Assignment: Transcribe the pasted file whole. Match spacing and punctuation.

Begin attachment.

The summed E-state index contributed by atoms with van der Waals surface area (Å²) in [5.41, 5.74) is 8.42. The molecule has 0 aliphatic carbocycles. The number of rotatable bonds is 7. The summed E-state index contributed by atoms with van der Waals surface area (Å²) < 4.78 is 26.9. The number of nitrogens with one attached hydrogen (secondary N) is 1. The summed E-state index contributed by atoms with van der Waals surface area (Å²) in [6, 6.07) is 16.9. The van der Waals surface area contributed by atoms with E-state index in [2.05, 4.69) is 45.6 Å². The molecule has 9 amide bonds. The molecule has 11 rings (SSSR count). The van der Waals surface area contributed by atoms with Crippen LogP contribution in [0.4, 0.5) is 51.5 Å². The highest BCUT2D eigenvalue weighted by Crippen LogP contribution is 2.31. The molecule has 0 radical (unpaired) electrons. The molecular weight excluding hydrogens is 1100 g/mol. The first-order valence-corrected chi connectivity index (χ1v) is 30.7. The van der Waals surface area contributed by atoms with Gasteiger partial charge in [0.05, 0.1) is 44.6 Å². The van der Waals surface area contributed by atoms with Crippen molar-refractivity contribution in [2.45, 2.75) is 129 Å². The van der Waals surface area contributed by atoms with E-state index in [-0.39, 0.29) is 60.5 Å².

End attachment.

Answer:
The summed E-state index contributed by atoms with van der Waals surface area (Å²) in [5.41, 5.74) is 8.42. The molecule has 0 aliphatic carbocycles. The number of rotatable bonds is 7. The summed E-state index contributed by atoms with van der Waals surface area (Å²) < 4.78 is 26.9. The number of nitrogens with one attached hydrogen (secondary N) is 1. The summed E-state index contributed by atoms with van der Waals surface area (Å²) in [6, 6.07) is 16.9. The van der Waals surface area contributed by atoms with E-state index in [2.05, 4.69) is 45.6 Å². The molecule has 9 amide bonds. The molecule has 11 rings (SSSR count). The van der Waals surface area contributed by atoms with Crippen LogP contribution in [0.4, 0.5) is 51.5 Å². The highest BCUT2D eigenvalue weighted by Crippen LogP contribution is 2.31. The molecule has 0 radical (unpaired) electrons. The molecular weight excluding hydrogens is 1100 g/mol. The first-order valence-corrected chi connectivity index (χ1v) is 30.7. The van der Waals surface area contributed by atoms with Gasteiger partial charge in [0.05, 0.1) is 44.6 Å². The van der Waals surface area contributed by atoms with Crippen molar-refractivity contribution in [2.45, 2.75) is 129 Å². The van der Waals surface area contributed by atoms with E-state index in [-0.39, 0.29) is 60.5 Å².